Are you a research manager, administrator, or researcher? Wonder who you could be collaborating with? The G4HE project (Gateway for Higher Education) is a Jisc-funded project with the aim of improving access for HEIs to information held by the Research Councils, by giving something useful in return for all the effort that goes into creating, maintaining, and collecting this research information. It uses the BIS-funded RCUK Gateway to Research API to retrieve the data they collect from institutional research management systems like Research Fish and ROS. Using this data, the G4HE tools have been developed to help Higher Education institutions (HEIs) answer questions such as:

  • Which other HEIs did my institution collaborate with last year and how much value did those collaborations bring in?
  • Are there other HEIs working in a similar area that we could collaborate with in future?
  • How does the value of our research compare with other institutions or research groups?

G4HE is hosting a free webinar to introduce you to the tools being developed and consider how these could be used in institutions. The webinar is on 22nd October 2013 from 1pm until 2pm – book your place now at https://www.eventbrite.co.uk/event/8548036407.

Mobile technologies in libraries – recent events

Though our m-library community support project has ended, we remain active in the area of mobile technologies in libraries to provide people with information which may help their library/information service, and to continue the conversations as new technologies and developments are introduced. Over the summer we have been involved in two events, as outlined below.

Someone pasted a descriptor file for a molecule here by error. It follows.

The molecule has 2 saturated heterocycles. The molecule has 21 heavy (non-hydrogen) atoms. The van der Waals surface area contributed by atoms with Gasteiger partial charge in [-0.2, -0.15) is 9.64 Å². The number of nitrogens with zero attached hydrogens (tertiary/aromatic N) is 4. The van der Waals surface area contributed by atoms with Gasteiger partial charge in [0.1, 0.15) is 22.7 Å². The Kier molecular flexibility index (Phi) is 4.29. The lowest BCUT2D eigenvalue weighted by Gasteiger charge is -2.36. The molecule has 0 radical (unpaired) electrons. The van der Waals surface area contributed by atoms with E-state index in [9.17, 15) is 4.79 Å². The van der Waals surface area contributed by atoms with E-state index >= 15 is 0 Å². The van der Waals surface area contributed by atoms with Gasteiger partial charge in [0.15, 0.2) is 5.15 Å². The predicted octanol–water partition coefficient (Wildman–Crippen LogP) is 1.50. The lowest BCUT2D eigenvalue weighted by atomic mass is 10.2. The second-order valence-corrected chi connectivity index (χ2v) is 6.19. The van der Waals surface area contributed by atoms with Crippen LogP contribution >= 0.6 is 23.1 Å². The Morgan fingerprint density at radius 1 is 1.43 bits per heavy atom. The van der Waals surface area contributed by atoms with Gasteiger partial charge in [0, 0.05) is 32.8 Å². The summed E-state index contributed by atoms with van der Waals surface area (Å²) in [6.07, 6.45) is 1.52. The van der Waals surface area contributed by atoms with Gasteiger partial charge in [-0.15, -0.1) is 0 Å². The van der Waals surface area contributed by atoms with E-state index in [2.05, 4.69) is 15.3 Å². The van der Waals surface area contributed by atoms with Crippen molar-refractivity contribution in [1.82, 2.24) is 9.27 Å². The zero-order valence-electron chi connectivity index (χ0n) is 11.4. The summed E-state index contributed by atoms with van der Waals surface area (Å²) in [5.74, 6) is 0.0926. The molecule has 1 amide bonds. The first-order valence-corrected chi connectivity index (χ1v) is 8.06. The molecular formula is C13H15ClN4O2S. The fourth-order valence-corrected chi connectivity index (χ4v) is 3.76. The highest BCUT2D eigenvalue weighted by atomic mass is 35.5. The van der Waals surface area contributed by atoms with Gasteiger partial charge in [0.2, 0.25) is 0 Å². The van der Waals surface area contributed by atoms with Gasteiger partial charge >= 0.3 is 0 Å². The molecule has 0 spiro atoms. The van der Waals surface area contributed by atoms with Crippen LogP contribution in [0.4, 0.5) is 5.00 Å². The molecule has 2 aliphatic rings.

CILIP Umbrella Conference 2013

At the CILIP Umbrella Conference 2013, I collaborated with a colleague within BCU library, Annmarie Lee, to present a paper on ‘Putting research into practice: mobile technologies in libraries’. I have been part of the mobile technologies working group for BCU Library and Learning Resources, and through that have been able to be involved in projects as a researcher to help put what we learnt through the m-library community support project into practice (e.g. using the information in the Pathways to Best Practice Guides). Annmarie and I gave the perspective from a researcher and a practitioner, and highlighted some of the mobile technology projects currently in progress at BCU Library and Learning Resources. We also shared the benefits of a researcher/practitioner collaboration and some tips for both to help each other. You can view our presentation below, and our paper will be available in the conference proceedings which will be published by Facet Publishing.

Annmarie and I also wrote an article on this topic for SCONUL Focus which is due to be published shortly.

Mobile resources library access issues workshop

I helped co-ordinate this workshop hosted by Jisc Collections, and was invited to present a section in the morning session. The idea of the workshop was to get librarians together to discuss the issues currently being experienced in terms of access library content via mobile devices, and see if we could come up with a way to move towards addressing the issues. I presented on some of the approaches libraries are using to record information about access to library resources via mobile devices, and some of approaches publishers and content providers are delivering their content to mobile devices. My slides are below:

I also blogged an overview of the day on the Mobile Technologies in Libraries blog, and Mark Williams from Jisc Collections has published an article in Research Information reporting on the main themes from the day and the next steps.

Birmingham City University Library and Learning Resources, along with many other libraries I’m sure, have been working on mobile development over the summer to support the students when they return in September. If you’re interested in utilising mobile technologies in your library/information service, please check out the Pathways to Best Practice Guides or contact us for further guidance.